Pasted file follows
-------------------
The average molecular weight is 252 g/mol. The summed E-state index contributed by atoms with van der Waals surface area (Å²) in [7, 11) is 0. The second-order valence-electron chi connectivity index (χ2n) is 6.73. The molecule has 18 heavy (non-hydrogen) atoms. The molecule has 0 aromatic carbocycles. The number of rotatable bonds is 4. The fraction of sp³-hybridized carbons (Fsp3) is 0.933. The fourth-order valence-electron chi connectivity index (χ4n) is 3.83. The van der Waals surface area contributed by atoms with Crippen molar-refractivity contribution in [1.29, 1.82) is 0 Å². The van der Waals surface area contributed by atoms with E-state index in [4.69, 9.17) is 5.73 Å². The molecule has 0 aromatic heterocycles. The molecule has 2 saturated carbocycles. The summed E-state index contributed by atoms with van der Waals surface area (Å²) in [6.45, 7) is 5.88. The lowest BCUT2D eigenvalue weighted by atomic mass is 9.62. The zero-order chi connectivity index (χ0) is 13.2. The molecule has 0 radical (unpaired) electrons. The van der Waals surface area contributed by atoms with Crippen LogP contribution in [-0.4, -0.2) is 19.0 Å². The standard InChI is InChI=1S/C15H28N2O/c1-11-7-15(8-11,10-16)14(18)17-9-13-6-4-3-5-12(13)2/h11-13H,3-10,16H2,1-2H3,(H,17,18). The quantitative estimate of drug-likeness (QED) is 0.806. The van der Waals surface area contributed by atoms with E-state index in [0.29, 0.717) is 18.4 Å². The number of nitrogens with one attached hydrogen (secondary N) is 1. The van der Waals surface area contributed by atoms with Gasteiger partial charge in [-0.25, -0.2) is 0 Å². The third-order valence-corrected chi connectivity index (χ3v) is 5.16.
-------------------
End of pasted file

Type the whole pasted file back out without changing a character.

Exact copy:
The average molecular weight is 252 g/mol. The summed E-state index contributed by atoms with van der Waals surface area (Å²) in [7, 11) is 0. The second-order valence-electron chi connectivity index (χ2n) is 6.73. The molecule has 18 heavy (non-hydrogen) atoms. The molecule has 0 aromatic carbocycles. The number of rotatable bonds is 4. The fraction of sp³-hybridized carbons (Fsp3) is 0.933. The fourth-order valence-electron chi connectivity index (χ4n) is 3.83. The van der Waals surface area contributed by atoms with Crippen molar-refractivity contribution in [1.29, 1.82) is 0 Å². The van der Waals surface area contributed by atoms with E-state index in [4.69, 9.17) is 5.73 Å². The molecule has 0 aromatic heterocycles. The molecule has 2 saturated carbocycles. The summed E-state index contributed by atoms with van der Waals surface area (Å²) in [6.45, 7) is 5.88. The lowest BCUT2D eigenvalue weighted by atomic mass is 9.62. The zero-order chi connectivity index (χ0) is 13.2. The molecule has 0 radical (unpaired) electrons. The van der Waals surface area contributed by atoms with Crippen LogP contribution in [-0.4, -0.2) is 19.0 Å². The standard InChI is InChI=1S/C15H28N2O/c1-11-7-15(8-11,10-16)14(18)17-9-13-6-4-3-5-12(13)2/h11-13H,3-10,16H2,1-2H3,(H,17,18). The quantitative estimate of drug-likeness (QED) is 0.806. The van der Waals surface area contributed by atoms with E-state index in [0.29, 0.717) is 18.4 Å². The number of nitrogens with one attached hydrogen (secondary N) is 1. The van der Waals surface area contributed by atoms with Gasteiger partial charge in [-0.25, -0.2) is 0 Å². The third-order valence-corrected chi connectivity index (χ3v) is 5.16.